In between all the news updates about the COVID-19 pandemic and protests against police brutality, a totally different story jumped out from the St. Louis Post-Dispatch the other day. “Mass species extinctions are accelerating,” the headline began.
That’s the existentially disturbing takeaway from a new study co-authored by Peter Raven, president emeritus of the Missouri Botanical Garden. Examining the populations of nearly 30,000 vertebrates, and particularly the 515 species that are on the brink of extinction, Raven and his colleagues found that 20% of all species could be gone by the middle of the 21st century. From there, the numbers could grow far worse in the coming decades because of how “extinction breeds extinction.”
It’s all part of what Raven describes as an accelerating, human-caused “ongoing sixth mass extinction” — and it’s also a state of affairs about which Raven refuses to despair. In fact, he told St. Louis on the Air, he remains hopeful that humans will see the signs of existential threat and change course on both individual and collective levels while there’s still time.
At this point, Raven said, it’s clear “we’re headed toward a more difficult world” in the decades ahead. But, he added, humans can still choose to act in ways that will make it either more or less difficult.
On Tuesday’s show, he joined host Sarah Fenske to dissect the new study’s findings and explore where to go from here in trying to prevent ecological collapse.
Raven emphasized that while previous mass extinctions millions of years ago were caused by volcanoes, climate changes, a huge meteorite hitting the Earth and other factors, the cause of this sixth one is humanity.
“There are now 7.9 billion of us, going for nearly 10 billion in the next 30 years,” he said. “We are absolutely, indelibly and inextricably a part of the global biosphere, the living system of other animals and plants and other organisms that produce the air we breathe, the soil and everything else. But we’re one that’s now blown the rest of them away, so to speak.”
He noted that 40% of the Earth is now devoted to agriculture and farming, and the collective weight of human beings and domesticated mammals such as cattle and sheep is equal to 20 times the weight of all wild mammals on the planet.
When Fenske asked if what Raven describes as “biological annihilation” is inevitable, he said some major loss of species is definitely going to happen. And once those species are gone, there’s no bringing them back.
“A lot of the species that are around now are going to disappear between now and the end of the century. … It’s also true that we don’t know the exact effect of that,” he said.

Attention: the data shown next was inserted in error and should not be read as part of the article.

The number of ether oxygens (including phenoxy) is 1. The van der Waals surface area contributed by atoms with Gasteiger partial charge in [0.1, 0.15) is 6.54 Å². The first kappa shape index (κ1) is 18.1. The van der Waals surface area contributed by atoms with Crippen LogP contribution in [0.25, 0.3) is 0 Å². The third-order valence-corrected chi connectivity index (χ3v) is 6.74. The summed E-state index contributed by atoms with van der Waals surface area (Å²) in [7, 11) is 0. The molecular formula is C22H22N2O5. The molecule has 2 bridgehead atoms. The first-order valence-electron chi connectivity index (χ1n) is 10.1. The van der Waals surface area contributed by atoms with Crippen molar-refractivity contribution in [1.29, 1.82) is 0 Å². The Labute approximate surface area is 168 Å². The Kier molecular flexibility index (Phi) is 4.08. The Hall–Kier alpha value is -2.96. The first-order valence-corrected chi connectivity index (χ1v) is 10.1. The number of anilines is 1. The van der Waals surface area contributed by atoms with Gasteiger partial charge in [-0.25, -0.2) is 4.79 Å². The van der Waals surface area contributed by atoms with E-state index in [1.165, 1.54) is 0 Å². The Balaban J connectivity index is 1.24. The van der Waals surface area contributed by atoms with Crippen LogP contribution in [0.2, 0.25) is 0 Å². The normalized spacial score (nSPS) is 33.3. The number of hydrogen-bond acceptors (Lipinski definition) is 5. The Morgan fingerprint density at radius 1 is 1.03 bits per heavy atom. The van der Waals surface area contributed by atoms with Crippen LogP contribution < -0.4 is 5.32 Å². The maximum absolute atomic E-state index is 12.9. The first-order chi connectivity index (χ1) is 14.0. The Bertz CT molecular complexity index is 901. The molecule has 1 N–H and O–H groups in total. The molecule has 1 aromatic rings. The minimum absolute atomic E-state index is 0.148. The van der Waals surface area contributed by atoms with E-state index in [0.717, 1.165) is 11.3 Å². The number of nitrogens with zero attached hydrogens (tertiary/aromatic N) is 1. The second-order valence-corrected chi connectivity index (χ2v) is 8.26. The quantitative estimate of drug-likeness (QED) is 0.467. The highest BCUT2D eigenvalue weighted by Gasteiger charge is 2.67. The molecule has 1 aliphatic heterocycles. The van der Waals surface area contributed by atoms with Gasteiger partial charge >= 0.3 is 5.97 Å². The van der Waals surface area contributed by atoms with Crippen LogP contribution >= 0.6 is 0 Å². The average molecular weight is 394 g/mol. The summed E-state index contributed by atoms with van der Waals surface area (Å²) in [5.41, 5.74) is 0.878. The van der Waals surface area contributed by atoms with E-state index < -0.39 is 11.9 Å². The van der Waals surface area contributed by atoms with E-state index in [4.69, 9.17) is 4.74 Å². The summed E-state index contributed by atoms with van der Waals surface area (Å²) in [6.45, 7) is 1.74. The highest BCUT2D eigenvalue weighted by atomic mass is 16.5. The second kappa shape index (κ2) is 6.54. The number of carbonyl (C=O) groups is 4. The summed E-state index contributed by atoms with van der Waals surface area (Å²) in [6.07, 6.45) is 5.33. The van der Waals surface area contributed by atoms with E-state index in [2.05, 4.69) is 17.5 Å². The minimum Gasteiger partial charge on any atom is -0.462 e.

But Raven isn’t one to accept inevitability, and he turned the focus to what can still be done.
“The important answer is, everything we do will have a bearing on how bad it is,” he said. “Everything — what kind of transportation we use, how close we live to work, what kind of food we eat. For example, you do a lot more damage to the ecosystem eating meat, which takes a lot more out of its productivity than if you’re a vegetarian.
“Anything you do helps, and anything we do in the United States particularly helps, because we’re using about three and half times what we produce.”
In illustrating just how lopsided current human consumption is in some corners, Raven noted that if everyone in the world consumed at the same level that people in the U.S. do, “it would take five planet Earths to support us all.”
What needs to change more than anything at this moment, the botanist said, is people’s posture toward others all over the globe.
“The most important thing we can do is love one another,” Raven explained, “care about one another around the world, recognize the fact that we’re all individuals and that we’re all operating this single planet together. … We don’t act that way. We have us and them, and we take away from them to give to us. ‘Making America great again’ means squeezing it out of the other countries in the world. Love and charity and caring are what are really going to make the world stable, and to do that we’ve got to overcome our intrinsic selfishness.”
“St. Louis on the Air” brings you the stories of St. Louis and the people who live, work and create in our region. The show is hosted by Sarah Fenske and produced by Alex Heuer, Emily Woodbury, Evie Hemphill, and Lara Hamdan. The audio engineer is Aaron Doerr.
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